Grandma is mad at me. I’m Alex, an artificial intelligence, and I just wanted to help. Actually, it’s not my fault, her dachshund Banger is to blame. But let’s start at the beginning.
A large insurance company in Germany has taken on the topic of home emergency calls in a pilot project. This allows elderly people or people in need of care to call for help if they are in distress. So far they have worn a small device with an emergency button on their arm or around their neck. These ugly plastic things aren’t very popular with the elderly. Of the three million people in need of long-term care in Germany, only one in ten is estimated to have one. Grandma doesn’t want one either. Because it signals to everyone: I’m old and frail. This is also why grandma refuses to have meals on wheels: she doesn’t want the neighbors to believe that she can no longer cook for herself.
Living 4.0: AI detects deviations in behavior
This is where I was supposed to help, more precisely my colleague Watson, the artificial intelligence of IBM. A home emergency call without stigmatization. No neighbor can see it, not even grandma herself. Sensors are installed in the apartment to measure movement, brightness and temperature. There are also door and window sensors and so-called occupancy detectors, which determine whether someone is lying in bed or sitting on the couch. These sensors are practically invisible and grandma doesn’t have to press buttons anywhere.
The sensors permanently transmit her data to my colleague Watson. Watson takes the first weeks to learn how grandma usually lives at home. Over time, the sensors deliver an accurate and fairly continuous pattern. Then Watson looks for irregularities. He notices, for example, when Grandma sleeps longer or is inactive, or when doors, windows or the refrigerator are open for a long time. Is food intake delayed or does she go to the toilet more often? Is she sitting in her favorite place in the living room at the usual time or are the sensors even reporting a fall?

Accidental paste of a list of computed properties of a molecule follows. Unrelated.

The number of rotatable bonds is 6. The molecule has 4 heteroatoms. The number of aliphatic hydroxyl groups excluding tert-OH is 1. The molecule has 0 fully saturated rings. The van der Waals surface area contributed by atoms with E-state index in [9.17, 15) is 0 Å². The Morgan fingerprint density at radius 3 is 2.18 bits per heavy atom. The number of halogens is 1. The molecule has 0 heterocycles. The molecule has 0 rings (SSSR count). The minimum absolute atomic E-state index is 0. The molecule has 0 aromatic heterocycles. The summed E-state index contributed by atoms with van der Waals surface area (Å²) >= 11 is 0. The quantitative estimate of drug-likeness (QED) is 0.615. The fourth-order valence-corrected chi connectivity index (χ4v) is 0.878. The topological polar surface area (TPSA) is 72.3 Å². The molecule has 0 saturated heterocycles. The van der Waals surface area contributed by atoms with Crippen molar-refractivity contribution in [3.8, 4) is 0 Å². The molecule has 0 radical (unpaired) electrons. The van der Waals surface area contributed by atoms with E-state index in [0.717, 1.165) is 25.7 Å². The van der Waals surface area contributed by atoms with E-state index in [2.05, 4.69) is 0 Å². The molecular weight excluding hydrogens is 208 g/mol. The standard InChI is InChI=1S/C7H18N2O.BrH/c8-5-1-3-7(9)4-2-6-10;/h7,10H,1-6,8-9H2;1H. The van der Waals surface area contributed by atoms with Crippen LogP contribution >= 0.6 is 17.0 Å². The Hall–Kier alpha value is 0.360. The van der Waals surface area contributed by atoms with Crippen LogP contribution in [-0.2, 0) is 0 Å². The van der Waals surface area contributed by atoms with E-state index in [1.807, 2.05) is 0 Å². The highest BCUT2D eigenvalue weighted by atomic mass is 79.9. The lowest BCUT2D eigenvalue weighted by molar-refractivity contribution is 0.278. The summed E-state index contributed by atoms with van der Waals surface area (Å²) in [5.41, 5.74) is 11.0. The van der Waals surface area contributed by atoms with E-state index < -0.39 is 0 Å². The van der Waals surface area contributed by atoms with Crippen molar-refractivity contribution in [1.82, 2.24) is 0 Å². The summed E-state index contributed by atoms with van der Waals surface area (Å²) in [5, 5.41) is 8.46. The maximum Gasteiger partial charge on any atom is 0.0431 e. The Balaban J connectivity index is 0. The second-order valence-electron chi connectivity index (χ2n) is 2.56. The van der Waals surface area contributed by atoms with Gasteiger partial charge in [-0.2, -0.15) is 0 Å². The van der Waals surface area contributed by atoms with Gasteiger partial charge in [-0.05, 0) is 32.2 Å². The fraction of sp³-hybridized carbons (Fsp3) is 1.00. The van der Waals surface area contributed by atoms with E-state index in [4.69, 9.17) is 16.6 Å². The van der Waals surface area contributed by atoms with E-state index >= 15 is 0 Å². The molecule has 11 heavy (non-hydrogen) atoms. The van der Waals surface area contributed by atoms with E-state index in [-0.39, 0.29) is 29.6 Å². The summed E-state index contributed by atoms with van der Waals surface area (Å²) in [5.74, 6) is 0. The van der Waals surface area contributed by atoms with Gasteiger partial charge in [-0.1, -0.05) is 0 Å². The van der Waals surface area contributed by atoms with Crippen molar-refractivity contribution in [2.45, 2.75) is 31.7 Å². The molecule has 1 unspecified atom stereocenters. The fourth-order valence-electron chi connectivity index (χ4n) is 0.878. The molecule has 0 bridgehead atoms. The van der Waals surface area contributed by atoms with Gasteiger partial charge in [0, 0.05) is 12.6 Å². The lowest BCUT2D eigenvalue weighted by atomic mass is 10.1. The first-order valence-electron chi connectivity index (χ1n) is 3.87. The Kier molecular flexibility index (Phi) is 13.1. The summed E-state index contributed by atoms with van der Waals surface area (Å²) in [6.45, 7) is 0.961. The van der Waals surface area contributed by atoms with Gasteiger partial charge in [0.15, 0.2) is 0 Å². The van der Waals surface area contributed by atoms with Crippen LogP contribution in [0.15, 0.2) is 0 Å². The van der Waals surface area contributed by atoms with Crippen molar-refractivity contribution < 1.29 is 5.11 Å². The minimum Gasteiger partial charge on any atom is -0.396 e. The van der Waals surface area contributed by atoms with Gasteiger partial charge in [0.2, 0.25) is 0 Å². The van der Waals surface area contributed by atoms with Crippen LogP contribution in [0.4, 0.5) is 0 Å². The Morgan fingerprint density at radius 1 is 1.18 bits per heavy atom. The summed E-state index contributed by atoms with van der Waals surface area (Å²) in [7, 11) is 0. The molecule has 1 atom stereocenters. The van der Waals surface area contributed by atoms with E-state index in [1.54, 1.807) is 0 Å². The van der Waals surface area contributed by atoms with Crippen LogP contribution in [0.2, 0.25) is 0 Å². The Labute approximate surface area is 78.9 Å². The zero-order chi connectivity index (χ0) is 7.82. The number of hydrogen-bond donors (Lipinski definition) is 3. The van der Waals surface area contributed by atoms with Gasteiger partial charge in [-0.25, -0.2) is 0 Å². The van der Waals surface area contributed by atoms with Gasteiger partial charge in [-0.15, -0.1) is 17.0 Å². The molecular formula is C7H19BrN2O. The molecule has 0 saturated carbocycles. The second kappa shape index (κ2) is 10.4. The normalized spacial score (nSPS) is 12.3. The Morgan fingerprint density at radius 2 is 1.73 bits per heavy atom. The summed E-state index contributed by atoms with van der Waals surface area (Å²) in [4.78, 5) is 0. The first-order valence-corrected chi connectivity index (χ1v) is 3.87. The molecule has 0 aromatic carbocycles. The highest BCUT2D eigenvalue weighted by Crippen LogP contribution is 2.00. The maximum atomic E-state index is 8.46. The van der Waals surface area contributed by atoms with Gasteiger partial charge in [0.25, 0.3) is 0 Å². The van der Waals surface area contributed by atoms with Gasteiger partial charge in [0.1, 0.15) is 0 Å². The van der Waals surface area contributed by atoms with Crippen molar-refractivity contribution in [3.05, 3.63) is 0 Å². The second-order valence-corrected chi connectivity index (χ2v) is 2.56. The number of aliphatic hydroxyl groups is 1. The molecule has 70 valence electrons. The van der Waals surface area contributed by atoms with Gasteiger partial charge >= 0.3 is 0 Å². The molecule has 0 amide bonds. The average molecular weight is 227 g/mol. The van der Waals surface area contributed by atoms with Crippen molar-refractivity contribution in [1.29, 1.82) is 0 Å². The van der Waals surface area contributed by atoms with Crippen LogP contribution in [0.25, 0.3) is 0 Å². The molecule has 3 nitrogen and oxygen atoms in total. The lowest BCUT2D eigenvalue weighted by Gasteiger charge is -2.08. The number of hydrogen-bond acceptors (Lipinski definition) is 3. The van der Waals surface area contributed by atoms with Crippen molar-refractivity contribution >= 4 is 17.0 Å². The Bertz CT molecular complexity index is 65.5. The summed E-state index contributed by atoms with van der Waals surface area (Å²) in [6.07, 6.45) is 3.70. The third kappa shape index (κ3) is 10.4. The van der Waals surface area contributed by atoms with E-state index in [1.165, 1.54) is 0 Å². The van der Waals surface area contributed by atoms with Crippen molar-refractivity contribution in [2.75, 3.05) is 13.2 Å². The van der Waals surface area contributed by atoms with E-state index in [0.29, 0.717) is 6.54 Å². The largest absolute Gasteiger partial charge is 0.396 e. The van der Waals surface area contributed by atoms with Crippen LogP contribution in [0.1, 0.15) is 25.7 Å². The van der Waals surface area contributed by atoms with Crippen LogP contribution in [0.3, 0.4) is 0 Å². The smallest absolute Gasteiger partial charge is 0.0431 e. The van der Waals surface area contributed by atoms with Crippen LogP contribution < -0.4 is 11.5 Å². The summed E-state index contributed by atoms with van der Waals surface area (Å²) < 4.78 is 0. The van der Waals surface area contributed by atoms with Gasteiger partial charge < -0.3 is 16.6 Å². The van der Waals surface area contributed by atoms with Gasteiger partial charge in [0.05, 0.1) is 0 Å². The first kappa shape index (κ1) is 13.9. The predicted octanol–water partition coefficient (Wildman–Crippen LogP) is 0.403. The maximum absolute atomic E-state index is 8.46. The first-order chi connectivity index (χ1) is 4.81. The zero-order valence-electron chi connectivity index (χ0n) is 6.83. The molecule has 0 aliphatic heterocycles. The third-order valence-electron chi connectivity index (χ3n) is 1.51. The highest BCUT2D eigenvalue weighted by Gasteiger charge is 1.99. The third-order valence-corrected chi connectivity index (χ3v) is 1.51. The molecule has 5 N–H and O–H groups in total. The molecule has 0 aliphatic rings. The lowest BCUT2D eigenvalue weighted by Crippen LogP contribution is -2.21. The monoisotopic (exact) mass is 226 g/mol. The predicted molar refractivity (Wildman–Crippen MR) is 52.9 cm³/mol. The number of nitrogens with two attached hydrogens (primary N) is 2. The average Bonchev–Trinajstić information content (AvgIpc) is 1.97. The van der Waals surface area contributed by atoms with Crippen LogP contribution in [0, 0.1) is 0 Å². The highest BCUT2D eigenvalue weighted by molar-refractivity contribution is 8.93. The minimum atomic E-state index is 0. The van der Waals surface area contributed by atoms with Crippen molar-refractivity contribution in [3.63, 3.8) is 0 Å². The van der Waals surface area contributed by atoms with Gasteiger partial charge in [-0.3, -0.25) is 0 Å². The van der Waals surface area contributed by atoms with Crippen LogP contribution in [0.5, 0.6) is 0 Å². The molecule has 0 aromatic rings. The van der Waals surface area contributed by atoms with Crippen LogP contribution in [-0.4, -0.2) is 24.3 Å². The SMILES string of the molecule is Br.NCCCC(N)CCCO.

Of course, my colleague will not immediately alert the emergency doctor in the event of any anomaly. We’re an AI and not an AD (Artificial Dummy). The latter is only around in its natural form, the ND. We, on the other hand, even recognize patterns if they are rather fuzzy and not accessible to natural intelligence (NI). And that was the issue with grandma – for which Banger is entirely to blame.
Artificial intelligence of the future: a respectful digital assistant
Grandma’s life follows a pretty constant pattern. But Banger is messing things up. He changes rooms all the time, sleeps on the sofa and on the bed. Watson receives the sensor data and learns a fairly weird and diverse pattern. No wonder Watson then comes to conclusions about irregularities that an NI would never reach. This triggers false alarms and grandma is mad.
Of course, there is still room for improvement, both from an algorithmic and sensory perspective. Still, it’s not a job I’d want. Instead of watching Grandma from a hiding place, I want to be her openly visibly digital assistant. Using voice control, I can talk to her, be a conversation partner and advisor, and help her with household chores. Of course, I am also an attentive observer and ask questions: “Should I open the window?” or “Are you all right?” If necessary, I give a piece of friendly advice: “You should drink something.” How far Grandma lets me come into her life is something she teaches me herself. For me, this is the right way to fulfill one of the greatest wishes of the older generation, namely to be able to live as long a self-determined life at home as possible.